I spent hours talking this through with my dad who asked me a question, which I had never thought to entertain. He said, “What would your dream job at L’Oréal look like?” Not in 5 or 10 years, but right now. If I could have anything I wanted today, what would it be? This was the perfect question to ask, and it got me dreaming again. Forget about everything that exists and the jobs that HR are describing to you. What would be the coolest thing you could be working on right now?
From this, came the idea for the role I am currently in, many people helped make this possible for me and many allies and mentors at L’Oréal lobbied on my behalf to make this a reality. However, similar to my precollege year-off in Paris, many people opposed the unconventional move and went out of their way to let me know it was a mistake. But in the end, something I would have never imagined possible happened. The #1 beauty company in the world made an entirely new position for me - a little southern girl, not too long out of college. So, it has all worked out even better than a dream. And, if I could go back to the beginning, this would be my advice to myself.
My advice to you is to keep doing what you’re doing and keep believing that you can do anything, because you’re about to start surprising yourself. And, listen to your mom! She is always right.
One day, you’ll find out you are more ambitious than you allow yourself to think you are, and that it’s okay. You’ll also find out that you’re much more capable than you think you are. And, as hard as this is to believe, you will actually start to think you’re smart! Not the fake I-had-a-stroke-of-genius-or-an-imposter-answered-that-question-for-me smart, but really dependably smart. All on your own.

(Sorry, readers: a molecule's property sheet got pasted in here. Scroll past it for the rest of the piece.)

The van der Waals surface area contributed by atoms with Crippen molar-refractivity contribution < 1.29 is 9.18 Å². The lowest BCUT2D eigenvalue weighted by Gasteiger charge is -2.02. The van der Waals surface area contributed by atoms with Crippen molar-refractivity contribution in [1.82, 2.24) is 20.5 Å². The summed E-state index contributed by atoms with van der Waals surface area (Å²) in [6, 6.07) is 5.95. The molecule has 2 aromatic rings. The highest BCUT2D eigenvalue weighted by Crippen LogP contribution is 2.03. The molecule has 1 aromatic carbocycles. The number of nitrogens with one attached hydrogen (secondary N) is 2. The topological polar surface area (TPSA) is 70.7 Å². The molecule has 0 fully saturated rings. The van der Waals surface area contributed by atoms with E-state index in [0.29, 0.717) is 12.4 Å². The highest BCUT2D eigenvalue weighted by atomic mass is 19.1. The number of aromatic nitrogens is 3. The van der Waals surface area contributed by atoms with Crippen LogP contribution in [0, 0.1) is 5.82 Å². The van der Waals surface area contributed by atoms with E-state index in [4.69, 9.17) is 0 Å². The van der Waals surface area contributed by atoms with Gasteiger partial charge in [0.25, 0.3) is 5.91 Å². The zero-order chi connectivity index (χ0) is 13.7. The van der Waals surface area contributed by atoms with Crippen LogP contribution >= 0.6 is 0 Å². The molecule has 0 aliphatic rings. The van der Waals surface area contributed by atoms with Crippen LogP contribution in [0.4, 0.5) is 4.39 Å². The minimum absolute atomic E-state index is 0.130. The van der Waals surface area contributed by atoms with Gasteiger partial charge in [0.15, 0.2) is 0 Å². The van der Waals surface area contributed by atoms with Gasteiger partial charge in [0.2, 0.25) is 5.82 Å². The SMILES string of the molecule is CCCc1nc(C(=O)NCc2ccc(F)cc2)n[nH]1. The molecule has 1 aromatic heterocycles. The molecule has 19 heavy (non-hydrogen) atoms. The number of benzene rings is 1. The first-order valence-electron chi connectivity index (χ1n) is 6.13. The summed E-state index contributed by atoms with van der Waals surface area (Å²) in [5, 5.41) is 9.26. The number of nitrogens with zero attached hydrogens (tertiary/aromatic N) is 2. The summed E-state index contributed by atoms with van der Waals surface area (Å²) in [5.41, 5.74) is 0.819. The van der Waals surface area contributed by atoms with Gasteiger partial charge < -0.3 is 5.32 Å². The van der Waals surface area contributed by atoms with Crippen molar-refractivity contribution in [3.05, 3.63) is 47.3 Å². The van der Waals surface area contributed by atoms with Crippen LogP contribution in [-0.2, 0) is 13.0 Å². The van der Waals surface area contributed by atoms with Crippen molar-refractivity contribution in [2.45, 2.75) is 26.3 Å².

This sounds especially impossible because your boss’s boss just yelled at you worse than you’ve ever been yelled at in your entire life. Not even your parents - in your worst moments - have been so violent, condescending and rude. I know you’re considering just ditching this whole aggressive work thing, that you’re not ready for this or not made for this, and that the kind, supporting, loving environment you grew up in did not build you for this. But, your background is exactly what will allow you to succeed in this harsh new environment.
Your southern motto, “kill them with kindness” takes time to work, but it ends up being much more effective than the other methods you’ve been exposed to. You don’t have to change to be successful, and you definitely do not need to be more like “them.” Your refreshing, and kind approach will help you stand out.
So, what happened after you were verbally assaulted for 1 hour? You came back into the office the next day, dressed to kill, perfect makeup, your head held high and a little swagger in your step. After that display the worst that could happen is you get fired. But, most importantly, you figured it couldn’t get much worse than that, and you were absolutely right. Your boss’s boss, almost immediately started to respect you. Despite the intense fear you felt, you must have carried yourself well.
You will remember this yell-session in detail for a long time to come. You will develop new lessons from this interaction each time you think about it. You’ll have a model of exactly what not to do and how not to be as a manager. You will develop a superpower of never being scared when you’re getting yelled at again, and if nothing else, for just this, it was worth it.
Alejandra is my peer role model at work, if that makes any sense at all. She is so kind and respectful that when I first met her, I thought it was just a front. It's NOT. She's simply the nicest person with the best intentions, and she genuinely wants to help you. I look up to her as a shining example of what young, ambitious, smart female leader should be like in the workplace.